Here is when things changed in regard to how tax obligations are met and how payments are processed.

Because the client has deemed a contract as inside (with an accompanying SDS), they are stating that the working practices on the ground are employee-like. Therefore, there needs to be a payment path and vehicle that calculates and administers the correct tax obligation of you, the freelancer.

Typically, for regular employees within a business, this is done by their employer and PAYE. So how does a freelancer accomplish this whilst maintaining their freedom and independence? This is where the concept of a Deemed Employer comes in. A Deemed Employer is someone that acts as your employer for a period of time and stands in between you and HRMC to ensure all the appropriate tax obligations are met for that particular project.

What do the recent IR35 changes mean for hiring companies?

Now that the plan to scrap the recent changes to IR35 is no longer going ahead, the need for companies to ensure worker regulation and tax compliance remains as strong as ever.

For many companies, the spotlight on IR35 as a result of the mini-budget has further opened their eyes to the IR35 obligations to other areas of the worker tax legislation, such as SDC (for Sole Traders in the UK) and global worker compliance when working with freelancers internationally.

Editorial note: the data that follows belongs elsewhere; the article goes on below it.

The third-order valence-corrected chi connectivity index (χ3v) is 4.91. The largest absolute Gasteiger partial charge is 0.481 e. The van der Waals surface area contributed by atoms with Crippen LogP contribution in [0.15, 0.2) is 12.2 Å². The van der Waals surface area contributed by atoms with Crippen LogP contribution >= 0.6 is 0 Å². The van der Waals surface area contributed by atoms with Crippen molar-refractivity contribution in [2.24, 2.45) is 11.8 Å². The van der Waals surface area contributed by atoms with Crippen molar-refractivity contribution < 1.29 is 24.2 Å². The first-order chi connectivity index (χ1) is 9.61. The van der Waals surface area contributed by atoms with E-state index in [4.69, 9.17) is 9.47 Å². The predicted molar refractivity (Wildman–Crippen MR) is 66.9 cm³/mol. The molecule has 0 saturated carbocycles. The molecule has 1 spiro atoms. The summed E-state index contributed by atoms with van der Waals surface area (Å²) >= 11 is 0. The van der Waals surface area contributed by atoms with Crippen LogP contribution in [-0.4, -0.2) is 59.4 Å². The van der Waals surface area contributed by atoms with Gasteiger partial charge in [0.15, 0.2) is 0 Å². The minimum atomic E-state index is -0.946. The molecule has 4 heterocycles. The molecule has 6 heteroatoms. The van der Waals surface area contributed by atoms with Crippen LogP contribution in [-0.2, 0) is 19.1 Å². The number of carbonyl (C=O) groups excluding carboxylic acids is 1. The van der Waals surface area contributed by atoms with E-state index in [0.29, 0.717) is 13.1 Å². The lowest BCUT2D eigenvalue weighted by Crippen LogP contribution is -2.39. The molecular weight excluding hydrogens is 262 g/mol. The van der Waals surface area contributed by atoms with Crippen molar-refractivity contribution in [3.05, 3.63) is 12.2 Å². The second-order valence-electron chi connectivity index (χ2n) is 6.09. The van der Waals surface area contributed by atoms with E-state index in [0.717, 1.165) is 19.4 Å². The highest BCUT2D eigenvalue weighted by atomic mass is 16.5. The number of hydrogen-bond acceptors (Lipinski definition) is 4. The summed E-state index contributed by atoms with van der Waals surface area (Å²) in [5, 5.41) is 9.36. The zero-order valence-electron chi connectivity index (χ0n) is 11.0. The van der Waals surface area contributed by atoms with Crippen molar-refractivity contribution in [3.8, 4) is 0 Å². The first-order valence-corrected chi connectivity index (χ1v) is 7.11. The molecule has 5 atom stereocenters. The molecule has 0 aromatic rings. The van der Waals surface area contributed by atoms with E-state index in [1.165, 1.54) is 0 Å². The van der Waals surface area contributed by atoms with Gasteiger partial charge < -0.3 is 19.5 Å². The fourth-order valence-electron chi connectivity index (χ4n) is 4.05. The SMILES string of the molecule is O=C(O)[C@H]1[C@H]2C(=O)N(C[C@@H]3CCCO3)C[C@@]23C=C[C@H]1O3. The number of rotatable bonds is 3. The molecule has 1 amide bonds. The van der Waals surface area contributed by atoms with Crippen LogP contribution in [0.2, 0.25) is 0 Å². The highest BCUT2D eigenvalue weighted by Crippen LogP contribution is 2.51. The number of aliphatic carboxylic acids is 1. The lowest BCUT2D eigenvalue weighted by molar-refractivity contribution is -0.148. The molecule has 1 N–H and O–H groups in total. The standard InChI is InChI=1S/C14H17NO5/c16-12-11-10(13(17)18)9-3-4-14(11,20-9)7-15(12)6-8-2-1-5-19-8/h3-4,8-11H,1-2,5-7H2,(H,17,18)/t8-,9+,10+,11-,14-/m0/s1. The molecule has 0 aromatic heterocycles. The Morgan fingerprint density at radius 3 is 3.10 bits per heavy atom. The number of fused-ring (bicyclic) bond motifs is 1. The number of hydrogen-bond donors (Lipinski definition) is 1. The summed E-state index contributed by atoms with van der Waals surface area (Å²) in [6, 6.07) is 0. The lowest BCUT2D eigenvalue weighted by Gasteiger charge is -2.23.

With the IR35 repeal scrapped, now is a good opportunity for companies to reassess compliance as a whole. YunoJuno advises companies on how to work compliantly with freelancers and gives hiring managers the tools and processes they need to correctly asses and classify freelancer assignment.

Stay one step ahead of tax compliance

Interested in making UK compliance such as IR35 and SDC easier for your business? Do you want to compliantly engage international freelancers? Welcome to YunoJuno.

We help companies hire and manage their global freelance workforce with automated onboarding, contracts, and payments, saving time and money, whilst guaranteeing full compliance.

Speak with us today to find out more.

Old rule (2021 Independent Contractor Rule)New Rule (Effective March 11, 2024)
Basis of classificationRelied on a simpler, more straightforward approach that may not fully capture the complexity of modern work relationships.Restores a multifactor "economic reality" test that considers a wider range of factors to determine employment status.
Legal consistencyCriticised for deviating from established legal precedent and potentially leading to more misclassifications.Aims to align closely with longstanding legal precedent, offering more clarity and consistency in classification decisions.
Impact on workersConcerns were raised that it might make it easier to classify workers as independent contractors, potentially denying them employment benefits.Seeks to reduce the risk of misclassification, ensuring workers who should be classified as employees receive the benefits and protections that they're entitled to receive.
Guidance for employersProvide a simpler framework for employers to classify workers, which could lead to broader interpretations and confusion.Offers detailed guidance through the economic reality test, aiming to provide a clearer path for proper classification and reduce misclassifications.